U.S. NEWS

Puerto Rico Bans Conversion Therapy For LGBTQ Youth

Gov. Ricardo Rosselló's executive order went into effect immediately.
Puerto Rico joins 15 states and a number of cities in banning conversion therapy practices on minors.
Puerto Rico joins 15 states and a number of cities in banning conversion therapy practices on minors.

Puerto Rico Gov. Ricardo Rosselló signed an executive order on Wednesday banning the medically denounced practice of “gay conversion” therapy for minors across the island. 

“Today we take a step forward to raise awareness among the people about this type of practice that causes pain and suffering,” Rosselló said, adding that the ban would help “protect children.”

“Love and respect should always prevail without distinction of sexual orientation, race, color or religion,” he added. 

The executive order takes effect immediately, according to the Human Rights Campaign. It requires Puerto Rico’s secretary of health, its secretary of economic development and trade, and the administrator of the Mental Health and Anti-Addiction Services Administration to issue regulations within 90 days restricting licensed health care facilities and workers from engaging in conversion therapy with minors.   

Among those to praise the news was the Trevor Project’s head of advocacy and government affairs, Sam Brinton, who said in an email to HuffPost that the organization was grateful to Rosselló for “taking decisive action to protect LGBTQ youth from conversion therapy.”

“LGBTQ youth in crisis reach out to us every day, including young people from Puerto Rico, and this action will undoubtedly save young LGBTQ lives,” Brinton added. The Trevor Project provides crisis intervention and suicide prevention services, including a round-the-clock helpline, for LGBTQ people under 25.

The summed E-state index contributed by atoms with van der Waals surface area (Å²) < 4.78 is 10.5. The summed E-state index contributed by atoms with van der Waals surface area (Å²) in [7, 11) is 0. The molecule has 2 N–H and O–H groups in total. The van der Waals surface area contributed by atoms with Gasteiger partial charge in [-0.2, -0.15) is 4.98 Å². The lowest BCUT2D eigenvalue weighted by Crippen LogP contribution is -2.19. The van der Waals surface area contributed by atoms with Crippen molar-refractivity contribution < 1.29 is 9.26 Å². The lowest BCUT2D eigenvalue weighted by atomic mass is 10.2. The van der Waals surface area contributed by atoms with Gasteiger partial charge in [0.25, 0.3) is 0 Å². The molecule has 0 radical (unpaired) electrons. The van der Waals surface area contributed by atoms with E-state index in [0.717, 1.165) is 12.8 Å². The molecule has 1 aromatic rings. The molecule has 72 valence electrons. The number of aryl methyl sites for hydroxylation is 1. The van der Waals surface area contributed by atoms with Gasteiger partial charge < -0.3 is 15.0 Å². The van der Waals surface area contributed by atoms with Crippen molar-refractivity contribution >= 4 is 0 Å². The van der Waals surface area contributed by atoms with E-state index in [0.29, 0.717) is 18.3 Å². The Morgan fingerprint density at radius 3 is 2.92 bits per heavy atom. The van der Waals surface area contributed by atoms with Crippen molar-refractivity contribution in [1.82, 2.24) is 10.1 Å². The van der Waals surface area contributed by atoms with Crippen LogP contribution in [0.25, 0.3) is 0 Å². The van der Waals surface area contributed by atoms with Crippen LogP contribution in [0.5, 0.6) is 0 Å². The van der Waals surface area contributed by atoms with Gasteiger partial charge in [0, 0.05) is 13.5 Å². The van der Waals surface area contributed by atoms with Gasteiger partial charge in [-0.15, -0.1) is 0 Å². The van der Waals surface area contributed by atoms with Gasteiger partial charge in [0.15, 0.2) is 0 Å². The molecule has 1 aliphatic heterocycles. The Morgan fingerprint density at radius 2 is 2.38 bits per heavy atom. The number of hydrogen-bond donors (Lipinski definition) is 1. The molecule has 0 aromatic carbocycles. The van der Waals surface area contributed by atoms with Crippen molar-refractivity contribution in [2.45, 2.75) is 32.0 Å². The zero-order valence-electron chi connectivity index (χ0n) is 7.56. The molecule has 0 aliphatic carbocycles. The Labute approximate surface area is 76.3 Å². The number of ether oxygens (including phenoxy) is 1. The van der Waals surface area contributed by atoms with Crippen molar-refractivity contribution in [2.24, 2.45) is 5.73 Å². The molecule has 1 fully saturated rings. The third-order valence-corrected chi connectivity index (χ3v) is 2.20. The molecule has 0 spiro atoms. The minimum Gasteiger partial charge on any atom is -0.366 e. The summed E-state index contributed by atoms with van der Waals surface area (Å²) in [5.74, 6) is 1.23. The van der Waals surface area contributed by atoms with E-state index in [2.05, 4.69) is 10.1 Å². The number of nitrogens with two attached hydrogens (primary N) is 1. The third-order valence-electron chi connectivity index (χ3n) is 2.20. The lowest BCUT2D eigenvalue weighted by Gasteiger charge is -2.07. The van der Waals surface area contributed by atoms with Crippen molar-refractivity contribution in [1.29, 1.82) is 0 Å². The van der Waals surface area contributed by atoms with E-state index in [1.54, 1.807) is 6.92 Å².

Conversion therapy, also called “reparative therapy” and “ex-gay therapy,” is aimed at ridding an individual of their same-sex attraction. It may include such methods as talk therapy, electroshock therapy and even treating LGBTQ identity as an addiction, not unlike substance abuse disorders related to drugs or alcohol. 

The American Medical Association and the American Academy of Pediatrics have both denounced the practice. It can lead to depression and suicide, particularly among minors, according to the Human Rights Campaign. Yet it continues to be promoted in conservative religious communities.

Puerto Rico, a U.S. territory, joins 15 states ― including Delaware, New York, Rhode Island and Hawaii ― in banning conversion therapy practices on minors. Washington, D.C., and a number of cities have adopted similar legislation as well. 

HuffPost

BEFORE YOU GO

CONVERSATIONS